Fact Sheet

Keeping Wisconsin Schools and Campuses Safe

Wisconsin legislators should reject attempts to weaken current state law to allow guns to be carried in K-12 schools and on college campuses.

A school bus makes a turn down a street on Monday, October 31, 2016. (AP/Charlie Neibergall)

This fact sheet contains a correction.

Current Wisconsin law helps ensure that schools remain safe places of learning for students, faculty, and other personnel by limiting the ability of individuals to carry loaded, concealed guns on K-12 school grounds and inside college buildings, such as dorms and classrooms. These laws are commonsense measures that have the support of a majority of Wisconsin voters.

For 25 years, Wisconsin has helped ensure safe spaces for learning by restricting guns on school grounds

  • Wisconsin is among the vast majority of states that restrict gun carrying on K-12 school property. Thirty-nine states and the District of Columbia prohibit the possession of guns on school property, even by individuals with a valid concealed carry permit.1
  • A 2016 poll found that 65 percent of registered Wisconsin voters oppose allowing concealed-carry permit holders to carry guns on school grounds.2
  • In 2014, and again in 2017, the Wisconsin Association of School Boards passed a resolution opposing any legislative efforts to allow individuals to carry guns in Wisconsin schools.3

Allowing concealed-carry permit holders to carry concealed, loaded guns in Wisconsin schools would not protect student safety and would potentially endanger the entire school community

  • Wisconsin has extremely minimal safety training requirements for obtaining a concealed carry permit. In fact, people can obtain a permit even if they have never fired, touched, or seen a gun.4
  • Allowing permit holders to carry guns in schools has resulted in dangerous incidents in a number of states:
    • In September 2016, a teacher in Pennsylvania accidentally left her gun in a school bathroom. Children ages 6 to 8 used that same bathroom before the gun was discovered.5
    • In September 2014, a Utah elementary school teacher accidentally shot herself in the school’s bathroom.6
    • In November 2016, a high school resource officer in Michigan accidentally discharged his gun and struck a teacher in the neck.7
  • Previous legislative efforts to reduce violent crime in Wisconsin by expanding gun carrying have failed to live up to that promise. The enactment of a 2011 law allowing Wisconsinites to obtain concealed weapons permits and carry concealed guns in the community has not resulted in a reduction of violent crime.8
    • The rate of gun homicides from 2012 to 2015 was 42 percent higher than the rate from 2008 to 20119, and the annual average rate of violent crimes from 2012 to 2015 was 14 percent higher than the average rate from 2008 to 2011.10

Weakening current law to allow guns in Wisconsin dorms, classrooms, and other college buildings would create safety risks for the campus community

  • Researchers at The Johns Hopkins University Bloomberg School of Public Health found that a number of factors associated with college-age students and college life make allowing guns in a college or university environment particularly dangerous. These factors include proclivity for risky behavior, alcohol abuse, and increased risk of depression and suicide for this age group.11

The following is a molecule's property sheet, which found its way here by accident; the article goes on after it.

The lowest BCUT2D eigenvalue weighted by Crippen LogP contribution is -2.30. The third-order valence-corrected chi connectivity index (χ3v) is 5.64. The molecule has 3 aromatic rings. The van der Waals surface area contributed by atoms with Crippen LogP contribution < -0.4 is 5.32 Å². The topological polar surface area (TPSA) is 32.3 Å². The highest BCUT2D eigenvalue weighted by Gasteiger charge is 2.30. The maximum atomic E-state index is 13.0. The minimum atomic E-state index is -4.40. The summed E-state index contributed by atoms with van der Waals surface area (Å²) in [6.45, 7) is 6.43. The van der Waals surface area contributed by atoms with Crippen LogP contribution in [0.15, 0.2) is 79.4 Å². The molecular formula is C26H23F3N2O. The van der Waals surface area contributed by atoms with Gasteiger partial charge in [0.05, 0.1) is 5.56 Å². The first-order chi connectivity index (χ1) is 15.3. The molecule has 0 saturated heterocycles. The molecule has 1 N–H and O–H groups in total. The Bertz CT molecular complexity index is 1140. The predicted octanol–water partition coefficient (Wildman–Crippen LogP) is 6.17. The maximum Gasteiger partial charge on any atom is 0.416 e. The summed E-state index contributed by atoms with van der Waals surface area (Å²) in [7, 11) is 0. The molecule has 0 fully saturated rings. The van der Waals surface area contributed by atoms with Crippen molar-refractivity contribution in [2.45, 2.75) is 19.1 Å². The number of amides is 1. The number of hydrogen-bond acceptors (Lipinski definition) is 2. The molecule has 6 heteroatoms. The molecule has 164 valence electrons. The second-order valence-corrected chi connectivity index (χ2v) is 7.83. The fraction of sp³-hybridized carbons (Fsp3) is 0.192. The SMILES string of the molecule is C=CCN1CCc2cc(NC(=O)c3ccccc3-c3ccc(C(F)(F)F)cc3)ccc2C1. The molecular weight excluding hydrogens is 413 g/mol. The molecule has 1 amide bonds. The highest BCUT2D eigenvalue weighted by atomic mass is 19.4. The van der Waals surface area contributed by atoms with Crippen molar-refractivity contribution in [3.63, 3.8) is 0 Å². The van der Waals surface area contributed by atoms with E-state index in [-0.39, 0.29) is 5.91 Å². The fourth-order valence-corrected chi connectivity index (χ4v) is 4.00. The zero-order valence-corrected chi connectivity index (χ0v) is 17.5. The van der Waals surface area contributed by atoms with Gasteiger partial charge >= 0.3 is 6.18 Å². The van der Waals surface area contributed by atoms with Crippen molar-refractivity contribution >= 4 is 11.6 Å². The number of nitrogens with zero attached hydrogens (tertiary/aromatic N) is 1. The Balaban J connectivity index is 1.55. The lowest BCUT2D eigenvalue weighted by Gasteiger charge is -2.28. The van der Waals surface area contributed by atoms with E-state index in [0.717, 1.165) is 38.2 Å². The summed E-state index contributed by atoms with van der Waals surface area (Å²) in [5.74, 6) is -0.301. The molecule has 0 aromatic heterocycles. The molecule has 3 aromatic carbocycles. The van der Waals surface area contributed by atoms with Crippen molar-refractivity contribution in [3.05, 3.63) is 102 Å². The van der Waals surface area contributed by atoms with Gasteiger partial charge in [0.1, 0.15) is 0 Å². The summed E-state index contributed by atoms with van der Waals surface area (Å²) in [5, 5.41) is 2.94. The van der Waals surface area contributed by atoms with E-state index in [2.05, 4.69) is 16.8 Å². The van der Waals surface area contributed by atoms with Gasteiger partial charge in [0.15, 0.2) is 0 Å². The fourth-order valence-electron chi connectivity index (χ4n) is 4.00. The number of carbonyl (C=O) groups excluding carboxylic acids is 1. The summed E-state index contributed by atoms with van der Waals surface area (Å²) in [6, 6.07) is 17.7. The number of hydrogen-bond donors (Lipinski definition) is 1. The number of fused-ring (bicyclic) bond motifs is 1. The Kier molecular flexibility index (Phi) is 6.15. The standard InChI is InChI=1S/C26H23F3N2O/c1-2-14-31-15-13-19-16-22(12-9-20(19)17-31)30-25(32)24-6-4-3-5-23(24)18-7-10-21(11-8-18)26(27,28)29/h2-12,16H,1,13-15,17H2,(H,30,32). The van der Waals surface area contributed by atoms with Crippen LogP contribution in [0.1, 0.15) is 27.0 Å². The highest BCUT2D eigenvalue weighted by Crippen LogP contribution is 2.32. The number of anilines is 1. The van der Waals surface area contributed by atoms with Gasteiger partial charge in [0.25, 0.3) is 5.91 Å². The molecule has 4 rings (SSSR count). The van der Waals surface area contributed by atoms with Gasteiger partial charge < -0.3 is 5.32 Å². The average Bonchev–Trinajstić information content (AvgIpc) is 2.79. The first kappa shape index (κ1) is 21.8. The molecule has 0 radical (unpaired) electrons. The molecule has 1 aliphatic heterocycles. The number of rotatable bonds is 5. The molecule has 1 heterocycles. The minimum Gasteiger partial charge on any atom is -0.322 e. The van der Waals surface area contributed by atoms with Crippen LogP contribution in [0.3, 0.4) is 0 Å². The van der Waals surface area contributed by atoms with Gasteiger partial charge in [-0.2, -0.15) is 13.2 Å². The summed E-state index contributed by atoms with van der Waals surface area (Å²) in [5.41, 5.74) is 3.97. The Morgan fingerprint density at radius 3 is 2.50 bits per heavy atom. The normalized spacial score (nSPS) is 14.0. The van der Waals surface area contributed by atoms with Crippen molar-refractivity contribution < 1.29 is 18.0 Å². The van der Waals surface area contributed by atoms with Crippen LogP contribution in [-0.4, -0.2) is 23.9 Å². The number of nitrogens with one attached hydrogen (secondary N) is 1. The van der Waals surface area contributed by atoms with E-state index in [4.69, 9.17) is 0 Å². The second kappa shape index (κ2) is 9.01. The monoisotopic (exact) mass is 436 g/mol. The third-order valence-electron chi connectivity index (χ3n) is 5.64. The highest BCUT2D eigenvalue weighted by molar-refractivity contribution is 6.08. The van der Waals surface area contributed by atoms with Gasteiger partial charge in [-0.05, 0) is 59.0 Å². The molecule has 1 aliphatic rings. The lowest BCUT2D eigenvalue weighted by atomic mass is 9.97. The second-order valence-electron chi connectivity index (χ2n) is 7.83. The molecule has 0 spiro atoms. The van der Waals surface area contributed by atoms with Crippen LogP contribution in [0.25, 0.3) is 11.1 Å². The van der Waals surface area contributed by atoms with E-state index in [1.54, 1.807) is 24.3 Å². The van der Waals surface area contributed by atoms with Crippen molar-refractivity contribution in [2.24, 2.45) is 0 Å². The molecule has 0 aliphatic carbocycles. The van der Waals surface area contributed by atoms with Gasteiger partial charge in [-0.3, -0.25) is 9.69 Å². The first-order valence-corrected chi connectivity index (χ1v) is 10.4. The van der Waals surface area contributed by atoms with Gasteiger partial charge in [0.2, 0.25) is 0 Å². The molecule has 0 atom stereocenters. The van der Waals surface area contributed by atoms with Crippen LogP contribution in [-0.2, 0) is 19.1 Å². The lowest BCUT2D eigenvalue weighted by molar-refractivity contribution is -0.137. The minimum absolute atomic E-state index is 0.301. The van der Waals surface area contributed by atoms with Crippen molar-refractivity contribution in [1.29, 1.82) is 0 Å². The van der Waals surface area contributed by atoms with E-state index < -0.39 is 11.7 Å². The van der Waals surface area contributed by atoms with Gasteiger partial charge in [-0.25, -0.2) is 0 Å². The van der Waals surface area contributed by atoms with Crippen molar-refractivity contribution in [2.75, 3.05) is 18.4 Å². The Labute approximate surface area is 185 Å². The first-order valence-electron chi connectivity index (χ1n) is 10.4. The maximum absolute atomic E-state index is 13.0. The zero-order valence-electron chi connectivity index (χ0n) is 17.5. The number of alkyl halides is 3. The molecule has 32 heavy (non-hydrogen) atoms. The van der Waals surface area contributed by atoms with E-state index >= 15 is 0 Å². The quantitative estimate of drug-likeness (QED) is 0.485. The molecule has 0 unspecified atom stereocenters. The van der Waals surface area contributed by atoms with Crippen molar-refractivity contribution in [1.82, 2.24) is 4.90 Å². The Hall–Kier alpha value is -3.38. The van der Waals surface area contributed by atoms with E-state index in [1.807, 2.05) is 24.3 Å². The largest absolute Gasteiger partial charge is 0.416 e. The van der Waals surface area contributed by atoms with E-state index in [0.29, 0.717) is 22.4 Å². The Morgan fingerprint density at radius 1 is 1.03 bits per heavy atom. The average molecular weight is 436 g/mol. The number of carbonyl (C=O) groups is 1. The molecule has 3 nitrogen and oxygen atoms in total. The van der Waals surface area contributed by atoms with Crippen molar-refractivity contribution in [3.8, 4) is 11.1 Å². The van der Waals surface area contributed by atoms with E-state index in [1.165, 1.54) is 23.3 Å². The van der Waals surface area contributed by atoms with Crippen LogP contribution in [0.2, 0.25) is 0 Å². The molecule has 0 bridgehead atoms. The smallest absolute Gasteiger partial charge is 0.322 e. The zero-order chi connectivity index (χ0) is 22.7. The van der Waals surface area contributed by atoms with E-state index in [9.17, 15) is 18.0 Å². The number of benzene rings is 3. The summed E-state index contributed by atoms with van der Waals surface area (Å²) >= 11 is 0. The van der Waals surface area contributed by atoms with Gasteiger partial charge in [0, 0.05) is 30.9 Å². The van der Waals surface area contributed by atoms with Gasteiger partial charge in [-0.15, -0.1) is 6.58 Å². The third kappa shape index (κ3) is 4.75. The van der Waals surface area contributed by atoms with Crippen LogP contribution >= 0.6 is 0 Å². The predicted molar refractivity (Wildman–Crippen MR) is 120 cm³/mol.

• There have been a number of recent examples of the risks of allowing guns to be carried on college campuses.
    • In October 2016, an altercation at a fraternity at Northern Arizona University became fatal when a student shot four classmates, killing one and wounding the others.12
    • In August 2016, a student from Georgia Southern University accidentally shot and killed a fellow student while under the influence of alcohol.13
    • Two months after Idaho allowed guns on college campuses in 2014, a professor with a concealed carry permit accidentally shot himself during a class at Idaho State University.14
  • College and university communities across the country widely oppose allowing guns on college campuses.
    • 95 percent of university presidents oppose gun-carrying on campus.15
    • 78 percent of undergraduate students from public midwestern universities oppose concealed carrying on campuses.16

Schools and other locations where guns are prohibited are not at a heightened risk for mass gun violence

  • Only 13 percent of mass shootings that occurred in the United States between January 2009 and July 2015 occurred in a public place that restricted gun carrying.17
  • Of the 111 mass shootings that occurred in the United States from 1966 to 2015 in which 6 or more people were fatally shot, only 18 took place in places where gun carrying by civilians was restricted.18*
  • Mass shootings are actually more likely to occur in the home, rather than in a public place. Between 2009 and 2015, 70 percent of mass shootings in the United States occurred in the home and 57 percent involved an intimate partner or a family member.19

* Correction, February 21, 2017: This fact sheet has been corrected to more accurately describe the cited research on mass shootings.